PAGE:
If I didn’t include any of those costs in my budget, using the 4% rule of Financial Independence, I would be understating my FI number by $330,000!

 $1,100 monthly expense*12 = $13,200 annual expense

$13,200* 25 = $330,000

Likewise, if I ignored the $500 per month we paid last year with my employer insurance, my early retirement budget would show the full increase of $13,200 per year. By including the premiums from my work insurance, I was preparing myself for the costs when I needed to buy insurance on our own. Early Retirement didn’t mean a $13,200 increase per year; it only meant a $7,200 increase per year. That is still a large increase, but seeing a $7,200 increase is much more manageable than a $13,200 annual increase.

Without tracking any of the premiums, I would have underestimated our retirement savings goal by $330k. But by tracking the premiums I paid through my job, I was only understating our FI number by $180k ($7,200*25).

How We Tracked Our Premium Costs

For most of my working career, I did not track our health insurance premiums. But when I found out about Financial Independence in 2017, I changed that. 

I track all of our investments and expenses in Quicken. In the past, I would enter the net amount of the paychecks we received. Once I decided to track health insurance premiums, I started to gross up the income for the premium cost, and then input the premium as an expense.

A $5,000 net paycheck would be adjusted to $5,500 gross pay and an expense of $500 would be deducted for health care premiums. Pre-2017 I would just input a total net salary of $5,000. This was a simple change that added just a few extra seconds to the task of inputting my paycheck. But now I had the additional costs included in my tracking. I could then incorporate this cost into my budget.

Focus on the Total Cost of Healthcare       

It is tempting to just pick the health plan with the lowest premiums, but that may mean you pay more in total costs when you need to use the services (go to the doctor or hospital). 

If you use a lot of services, it might make sense to get a health plan with higher premiums and a lower out of pocket max.  

Let’s take a look at two plans my former employer offered (numbers rounded):

Healthcare Scenario 1: Doctor Visits Only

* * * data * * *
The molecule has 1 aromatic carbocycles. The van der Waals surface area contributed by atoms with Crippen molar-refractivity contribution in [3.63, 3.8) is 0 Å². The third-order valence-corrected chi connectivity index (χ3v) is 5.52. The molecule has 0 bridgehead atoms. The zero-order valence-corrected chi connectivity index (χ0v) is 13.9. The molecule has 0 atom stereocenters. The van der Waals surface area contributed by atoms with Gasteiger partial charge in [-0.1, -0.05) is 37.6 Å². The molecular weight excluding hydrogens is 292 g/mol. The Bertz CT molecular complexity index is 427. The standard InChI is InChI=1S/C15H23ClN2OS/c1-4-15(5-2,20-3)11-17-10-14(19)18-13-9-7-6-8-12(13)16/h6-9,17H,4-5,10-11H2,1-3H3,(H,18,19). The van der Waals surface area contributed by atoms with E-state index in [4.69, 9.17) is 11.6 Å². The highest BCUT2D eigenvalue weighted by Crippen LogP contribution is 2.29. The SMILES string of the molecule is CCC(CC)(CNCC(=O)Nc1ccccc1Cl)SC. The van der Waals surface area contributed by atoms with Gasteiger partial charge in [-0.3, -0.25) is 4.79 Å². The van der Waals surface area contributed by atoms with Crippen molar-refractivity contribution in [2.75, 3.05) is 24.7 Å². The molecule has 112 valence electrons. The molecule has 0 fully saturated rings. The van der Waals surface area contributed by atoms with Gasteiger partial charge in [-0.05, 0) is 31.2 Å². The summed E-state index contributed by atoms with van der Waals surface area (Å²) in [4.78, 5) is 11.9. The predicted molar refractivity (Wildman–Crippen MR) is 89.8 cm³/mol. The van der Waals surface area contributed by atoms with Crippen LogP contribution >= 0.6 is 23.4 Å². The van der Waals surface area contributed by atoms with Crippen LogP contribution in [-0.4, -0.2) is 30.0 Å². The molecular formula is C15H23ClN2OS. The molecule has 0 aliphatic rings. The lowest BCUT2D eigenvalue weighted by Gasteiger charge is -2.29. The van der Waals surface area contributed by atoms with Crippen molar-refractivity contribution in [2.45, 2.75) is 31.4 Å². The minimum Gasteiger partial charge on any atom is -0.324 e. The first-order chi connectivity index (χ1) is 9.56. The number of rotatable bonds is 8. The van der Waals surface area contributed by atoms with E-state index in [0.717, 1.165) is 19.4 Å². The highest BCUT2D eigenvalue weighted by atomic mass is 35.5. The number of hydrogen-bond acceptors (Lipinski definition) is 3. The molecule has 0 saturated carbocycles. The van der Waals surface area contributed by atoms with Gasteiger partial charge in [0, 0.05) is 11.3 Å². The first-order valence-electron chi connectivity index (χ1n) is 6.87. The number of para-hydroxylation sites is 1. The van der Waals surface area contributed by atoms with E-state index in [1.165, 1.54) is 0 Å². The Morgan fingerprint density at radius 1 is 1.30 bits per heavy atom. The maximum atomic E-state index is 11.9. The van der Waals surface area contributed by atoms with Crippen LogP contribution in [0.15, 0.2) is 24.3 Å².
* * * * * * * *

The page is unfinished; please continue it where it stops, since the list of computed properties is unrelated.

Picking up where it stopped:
PLAN A PLAN B
Monthly Premium (Employee Only) $100 $50
Annual Premiums $1,200 $600
Doctor Visit $25 copay Full cost up to deductible (assume $150)

 

In Plan A, if I have one visit to the doctor (aside from the annual physical, which is free), my total annual cost would be $1,200 for premiums and $25 for the doctor visit, or $1,225 total. In Plan B, the same costs would only be $750 total ($600 premium plus $150 doctor visit).

Plan B is cheaper in total. But if I wasn’t including the premiums in my expense tracking, I would show that I spent more in costs with Plan B ($150 for the doctor visit versus only $25 for the doctor visit in Plan A).        

As a cancer survivor, I have learned to look at the total cost of health care when building my budget (premiums plus out of pocket spend). I know that I need to see my oncologist for lab work at least two or three times a year. Because I will need more services, I am more likely to choose a plan with a higher premium, but lower out of pocket costs.

Now let’s look at the cost of lab work for the two plans:

Healthcare Scenario 2: Lab Work

  PLAN A PLAN B
Monthly Premium (Employee Only) $100 $50
Annual Premiums $1,200 $600
Doctor Visit $25 copay Full cost up to deductible (assume $150)
Lab Costs $0 (insurance pays 100%) Full cost up to deductible (assume $1,000 per event)
Deductible $1,750 $2,250
Total Cost of 1 Doctor Visit and 2 Labs $25 ($25 doctor + $0 Lab 1 + $0 Lab 2) $2,150 ($150 doctor + $1,000 Lab 1 + $1,000 Lab 2)
Total Healthcare Cost with Premiums $1,225 $2,750

 

Although Plan A has higher premiums, the labs are free and thus the total cost of premiums and labs is significantly lower than Plan B.

Based on my health care needs, although Plan A has higher premiums, I would spend a lot less money in total than with Plan B. On the flip side, Dragon Gal does not use the doctor as much as I do. So Plan B would make more sense for her. 

See how this can be confusing if you don’t track the premium costs? Your total costs can vary depending on what your needs are. So it is important to look at all health care costs in your budgeting.

Estimating Non-Workplace Health Insurance

The premiums you pay for workplace insurance are most likely not the full amount. But it’s still important to think about the full amount in terms of understanding your FI number or if you have a change in job situation.